17 November 2009

Better Landscape Photography

Ever wonder why your landscape photos sometime just don’t turn out as what you see with your eyes?  Many time is either the sky is too bright or the ground is too dark and there’s just no way to correctly balance the exposure to get good exposure for both sky and land.

The reason is because of the limitation of dynamic range a camera has. Our eyes are more sensitive to light and hence able to see wide range of color and density. However in a digital camera, the sensor has it own limitation on how much color range and density can be captured.

To over come this problem when photographing a scene or landscape, there a few common ways to do it.

 

1. Use Filters.

Filter such as a polarizer or a neutral density filter or ND filter, help reduces light of all wavelengths or colors equally, hence balancing the exposure differences between the too bright and too dark. This is the most natural way to improve and enhance landscape photography.

2. HDR Image Post processing

HDR post processing basically deal with merging 2 or more difference exposure photos together. By doing so you are able to widen the dynamic range of the photo hence high dynamic range photos are produce.

Here are 3 common techniques used and each has it own differences.

HDR with Photomatix Pro

Photomatix Pro is a stand-alone program that creates and processes HDR (High Dynamic Range) images. This is the most easiest way to product HDR photos and here’s one that I have done.

 

HDR with Photoshop CS4

Photoshop comes with a automated function known as merge to HDR. It works the same as photomatix pro but cut out the density and contrast enhancement. Here one I try out with Photoshop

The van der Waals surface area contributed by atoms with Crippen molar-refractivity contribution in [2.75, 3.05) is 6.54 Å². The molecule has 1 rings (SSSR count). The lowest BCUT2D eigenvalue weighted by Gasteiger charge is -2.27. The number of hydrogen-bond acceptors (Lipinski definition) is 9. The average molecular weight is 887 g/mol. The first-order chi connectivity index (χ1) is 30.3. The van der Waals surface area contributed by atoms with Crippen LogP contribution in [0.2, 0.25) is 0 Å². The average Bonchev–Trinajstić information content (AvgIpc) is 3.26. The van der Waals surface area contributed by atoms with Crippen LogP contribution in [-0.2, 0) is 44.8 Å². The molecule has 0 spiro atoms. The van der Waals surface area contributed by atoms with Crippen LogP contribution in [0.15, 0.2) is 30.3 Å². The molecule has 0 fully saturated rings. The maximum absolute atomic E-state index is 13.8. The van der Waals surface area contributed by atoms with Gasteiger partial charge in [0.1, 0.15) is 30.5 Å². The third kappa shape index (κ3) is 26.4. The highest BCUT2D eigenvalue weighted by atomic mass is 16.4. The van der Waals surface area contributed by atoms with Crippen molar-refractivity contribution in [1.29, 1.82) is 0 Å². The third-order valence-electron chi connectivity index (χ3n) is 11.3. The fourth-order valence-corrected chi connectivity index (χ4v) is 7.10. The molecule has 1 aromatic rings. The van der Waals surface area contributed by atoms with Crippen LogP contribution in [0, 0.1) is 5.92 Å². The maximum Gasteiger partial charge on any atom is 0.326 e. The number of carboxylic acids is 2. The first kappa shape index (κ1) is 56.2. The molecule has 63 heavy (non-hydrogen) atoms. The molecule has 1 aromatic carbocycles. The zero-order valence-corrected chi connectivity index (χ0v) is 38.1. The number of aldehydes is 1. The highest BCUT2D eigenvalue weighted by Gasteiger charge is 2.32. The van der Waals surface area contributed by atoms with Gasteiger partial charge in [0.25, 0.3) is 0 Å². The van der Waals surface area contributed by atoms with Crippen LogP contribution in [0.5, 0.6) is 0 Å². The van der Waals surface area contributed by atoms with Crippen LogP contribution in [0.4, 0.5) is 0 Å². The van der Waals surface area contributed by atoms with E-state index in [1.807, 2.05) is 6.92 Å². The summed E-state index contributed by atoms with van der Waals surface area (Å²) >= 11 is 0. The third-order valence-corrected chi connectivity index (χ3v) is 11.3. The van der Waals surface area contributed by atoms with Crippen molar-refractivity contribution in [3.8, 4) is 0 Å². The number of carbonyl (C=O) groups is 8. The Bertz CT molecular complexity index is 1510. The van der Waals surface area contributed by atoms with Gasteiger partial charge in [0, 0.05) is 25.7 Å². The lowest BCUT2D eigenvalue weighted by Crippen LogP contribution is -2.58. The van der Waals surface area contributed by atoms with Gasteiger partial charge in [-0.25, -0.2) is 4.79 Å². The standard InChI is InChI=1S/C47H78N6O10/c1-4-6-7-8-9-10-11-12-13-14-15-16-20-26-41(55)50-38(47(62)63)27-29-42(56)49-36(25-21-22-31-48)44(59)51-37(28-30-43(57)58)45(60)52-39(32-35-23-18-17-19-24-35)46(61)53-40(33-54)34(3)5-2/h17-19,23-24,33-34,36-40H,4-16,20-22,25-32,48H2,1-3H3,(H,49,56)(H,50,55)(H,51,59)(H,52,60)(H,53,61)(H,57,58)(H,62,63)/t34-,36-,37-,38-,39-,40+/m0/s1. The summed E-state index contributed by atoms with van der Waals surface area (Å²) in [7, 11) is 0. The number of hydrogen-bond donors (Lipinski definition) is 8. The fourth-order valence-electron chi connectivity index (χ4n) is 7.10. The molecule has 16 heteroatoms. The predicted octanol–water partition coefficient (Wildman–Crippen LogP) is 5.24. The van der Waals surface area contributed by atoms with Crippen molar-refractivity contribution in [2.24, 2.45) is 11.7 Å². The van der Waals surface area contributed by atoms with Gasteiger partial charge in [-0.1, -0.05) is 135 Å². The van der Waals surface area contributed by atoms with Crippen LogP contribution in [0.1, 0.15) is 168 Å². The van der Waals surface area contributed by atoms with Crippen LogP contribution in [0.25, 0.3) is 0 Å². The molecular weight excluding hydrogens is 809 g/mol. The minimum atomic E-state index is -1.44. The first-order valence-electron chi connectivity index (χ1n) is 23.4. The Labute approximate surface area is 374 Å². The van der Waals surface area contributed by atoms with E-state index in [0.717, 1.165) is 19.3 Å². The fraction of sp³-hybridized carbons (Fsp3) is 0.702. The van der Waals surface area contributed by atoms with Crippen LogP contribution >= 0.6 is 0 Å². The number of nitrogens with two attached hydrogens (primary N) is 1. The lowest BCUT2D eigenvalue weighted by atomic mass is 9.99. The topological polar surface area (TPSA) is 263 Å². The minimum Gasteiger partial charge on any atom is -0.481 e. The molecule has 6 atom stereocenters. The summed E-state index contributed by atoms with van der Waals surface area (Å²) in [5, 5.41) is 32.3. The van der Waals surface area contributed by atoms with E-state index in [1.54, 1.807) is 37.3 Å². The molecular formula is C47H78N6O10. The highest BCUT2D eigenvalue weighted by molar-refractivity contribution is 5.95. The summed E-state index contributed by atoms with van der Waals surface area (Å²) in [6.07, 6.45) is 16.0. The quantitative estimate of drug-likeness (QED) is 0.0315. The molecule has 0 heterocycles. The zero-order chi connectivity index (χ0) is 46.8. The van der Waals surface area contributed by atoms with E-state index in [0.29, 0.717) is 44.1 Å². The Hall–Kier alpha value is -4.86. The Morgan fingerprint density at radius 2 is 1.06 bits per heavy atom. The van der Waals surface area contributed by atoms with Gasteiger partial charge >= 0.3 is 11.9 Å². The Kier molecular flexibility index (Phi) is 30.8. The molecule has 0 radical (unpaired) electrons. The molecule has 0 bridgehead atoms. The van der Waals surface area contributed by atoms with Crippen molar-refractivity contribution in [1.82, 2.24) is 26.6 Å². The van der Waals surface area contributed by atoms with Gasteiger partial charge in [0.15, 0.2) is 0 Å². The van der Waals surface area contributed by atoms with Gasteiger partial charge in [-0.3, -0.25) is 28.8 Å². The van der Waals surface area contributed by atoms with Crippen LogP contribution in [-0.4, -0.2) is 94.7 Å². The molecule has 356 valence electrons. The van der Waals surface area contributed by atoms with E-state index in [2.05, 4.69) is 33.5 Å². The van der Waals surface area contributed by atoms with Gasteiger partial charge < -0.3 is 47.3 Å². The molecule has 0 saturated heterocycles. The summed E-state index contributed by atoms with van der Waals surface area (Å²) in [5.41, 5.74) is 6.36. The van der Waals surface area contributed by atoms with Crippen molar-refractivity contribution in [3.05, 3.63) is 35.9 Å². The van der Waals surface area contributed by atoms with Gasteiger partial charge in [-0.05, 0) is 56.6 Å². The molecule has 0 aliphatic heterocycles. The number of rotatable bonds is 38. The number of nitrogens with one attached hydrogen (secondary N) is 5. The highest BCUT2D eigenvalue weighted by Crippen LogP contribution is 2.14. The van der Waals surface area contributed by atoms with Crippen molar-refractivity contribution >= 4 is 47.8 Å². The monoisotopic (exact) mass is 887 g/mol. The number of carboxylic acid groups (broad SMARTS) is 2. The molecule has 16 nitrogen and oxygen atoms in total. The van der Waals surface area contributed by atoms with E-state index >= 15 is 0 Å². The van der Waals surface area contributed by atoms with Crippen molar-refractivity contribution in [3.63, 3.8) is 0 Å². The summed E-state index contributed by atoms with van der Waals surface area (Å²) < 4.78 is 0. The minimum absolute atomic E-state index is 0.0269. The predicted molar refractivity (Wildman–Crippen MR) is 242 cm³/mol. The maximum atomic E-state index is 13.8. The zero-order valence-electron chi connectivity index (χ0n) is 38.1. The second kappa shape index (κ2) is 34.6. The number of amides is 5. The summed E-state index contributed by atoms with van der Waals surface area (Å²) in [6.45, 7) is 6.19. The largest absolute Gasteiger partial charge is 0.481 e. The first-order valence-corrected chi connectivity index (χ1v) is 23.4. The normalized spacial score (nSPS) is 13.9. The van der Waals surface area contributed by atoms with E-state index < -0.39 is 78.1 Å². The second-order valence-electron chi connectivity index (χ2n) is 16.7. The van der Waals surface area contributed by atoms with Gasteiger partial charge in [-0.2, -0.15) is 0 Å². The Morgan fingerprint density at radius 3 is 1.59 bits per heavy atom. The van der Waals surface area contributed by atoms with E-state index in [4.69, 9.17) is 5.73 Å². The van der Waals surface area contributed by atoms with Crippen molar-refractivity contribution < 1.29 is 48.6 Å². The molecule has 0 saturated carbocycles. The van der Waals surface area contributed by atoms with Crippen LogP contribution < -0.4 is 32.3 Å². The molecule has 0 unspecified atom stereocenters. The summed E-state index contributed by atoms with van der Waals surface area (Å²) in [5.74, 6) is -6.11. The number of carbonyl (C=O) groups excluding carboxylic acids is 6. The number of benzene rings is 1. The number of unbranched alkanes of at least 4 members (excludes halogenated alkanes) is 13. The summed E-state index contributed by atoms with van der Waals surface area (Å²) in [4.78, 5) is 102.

HDR the manual way.

This is the most manual way of doing HDR and basically is using Photoshop masking function. Mask the cloud into a slight under exposure picture and you will get a clear cloudy sky yet without losing details on the trees. This need a bit of practice and skill shaping before you will get am perfect HDR image. Here’s what I manage to do.

 

So here you are, difference ways to archive HDR photos. Which method is the best, well that’s up to each individual’s preference. For me, I still prefer the masking way as the images come out much more natural.

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Landscape photography
is not about a specific place, but about seeing the significance of the natural world around you every day. Your own backyard literally can be a great starting place because you know it better than any other place. If you don’t have a backyard to call your own, a city or county park, a campground or even a drainage pond bordering the local shopping mall can provide a great starting place to explore landscape photography.

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